The coal sector has been one of the hardest hit since the 2008/2009 recession. While other sectors were also hit hard by that recession, for the most part they have recovered, as seen by stock market averages returning to the highs set back in 2007. But for the coal sector the damage remained with no real sign of recovery. At least not until very recently. This sector is showing signs of technical strength and may have finally ended its long and painful downtrend. Let’s look at the technical evidence.
For those who may not have followed the sector, the decline from the pre-recession top in the Dow Jones Coal Index has been dramatic, falling 80% from peak to recent bottom. However, since the beginning of this summer, the technical action seems to have changed and the relentless decline has stopped and created a rolling bottom.
Several technical indicators are showing strength.
- Note the recent break above the 50 day moving average and up-turn in that trend-line.
- A pattern of higher lows has begun as evidenced by the levels of the early September dip exceeding the late July low and the early October dip being higher than September.
- Previous resistance in the 165-170 area has been overcome.
- MACD is rising and made a bullish crossover coming out of the early October bottom.
Volume has not yet given strong confirmation of this uptrend, but in recent days this has improved and is an indicator that should be watched as rising volume with rising prices would provide additional confirmation.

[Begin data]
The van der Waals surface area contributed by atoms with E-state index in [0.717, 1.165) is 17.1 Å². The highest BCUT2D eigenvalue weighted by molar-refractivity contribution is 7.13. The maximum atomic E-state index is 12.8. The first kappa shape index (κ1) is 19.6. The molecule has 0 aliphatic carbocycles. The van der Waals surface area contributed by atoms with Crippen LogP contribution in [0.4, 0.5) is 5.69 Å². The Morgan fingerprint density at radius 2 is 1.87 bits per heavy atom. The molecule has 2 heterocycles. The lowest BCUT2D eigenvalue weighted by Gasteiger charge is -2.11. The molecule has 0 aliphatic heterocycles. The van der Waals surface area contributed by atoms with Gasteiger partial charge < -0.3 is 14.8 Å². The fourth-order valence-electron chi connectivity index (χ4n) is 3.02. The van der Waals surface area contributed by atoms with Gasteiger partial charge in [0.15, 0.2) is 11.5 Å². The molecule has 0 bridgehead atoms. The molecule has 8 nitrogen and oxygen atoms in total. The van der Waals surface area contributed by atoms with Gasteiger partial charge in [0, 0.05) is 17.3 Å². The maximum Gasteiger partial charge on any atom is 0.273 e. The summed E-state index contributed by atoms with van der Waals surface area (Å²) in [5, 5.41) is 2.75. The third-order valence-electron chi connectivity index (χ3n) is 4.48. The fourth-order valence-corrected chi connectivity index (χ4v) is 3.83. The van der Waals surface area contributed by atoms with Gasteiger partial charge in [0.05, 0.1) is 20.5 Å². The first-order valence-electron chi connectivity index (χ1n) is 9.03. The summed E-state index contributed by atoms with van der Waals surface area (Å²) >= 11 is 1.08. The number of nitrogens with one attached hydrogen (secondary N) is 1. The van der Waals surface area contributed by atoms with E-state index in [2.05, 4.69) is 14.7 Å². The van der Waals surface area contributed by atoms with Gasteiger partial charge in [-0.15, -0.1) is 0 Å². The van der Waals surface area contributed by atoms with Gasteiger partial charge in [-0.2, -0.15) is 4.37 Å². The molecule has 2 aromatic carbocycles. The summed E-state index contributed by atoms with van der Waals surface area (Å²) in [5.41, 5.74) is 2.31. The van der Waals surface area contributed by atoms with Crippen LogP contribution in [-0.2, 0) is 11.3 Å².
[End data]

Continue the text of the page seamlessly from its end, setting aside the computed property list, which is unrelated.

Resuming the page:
Finally, a fifth technical indicator is the strong negative sentiment toward the sector as shown by the unusually high short interest in most of the bigger coal names. A review of the major coal stocks shows the following percentages of their float sold short:
These extraordinarily high levels of shares sold short become potential buying as at some point those shares need to cover and must be bought back in. Any potential rally in coal stocks therefore could have the potential for a significant move as short sellers rush to cover to avoid a potential squeeze.
Most of the names listed above have exhibited a similar chart pattern to the Dow Jones Coal Index chart shown here, and therefore could be good ways of playing this theme. Also there is the coal miners ETF: KOL which can also be used. JRCC seems to be the leader so far in the rally since early October.
The coal sector, as the chart above shows, is volatile and subject to large swings, and therefore requires more caution than many sectors. While risk remains, the potential for substantial reward in the sector should not be overlooked.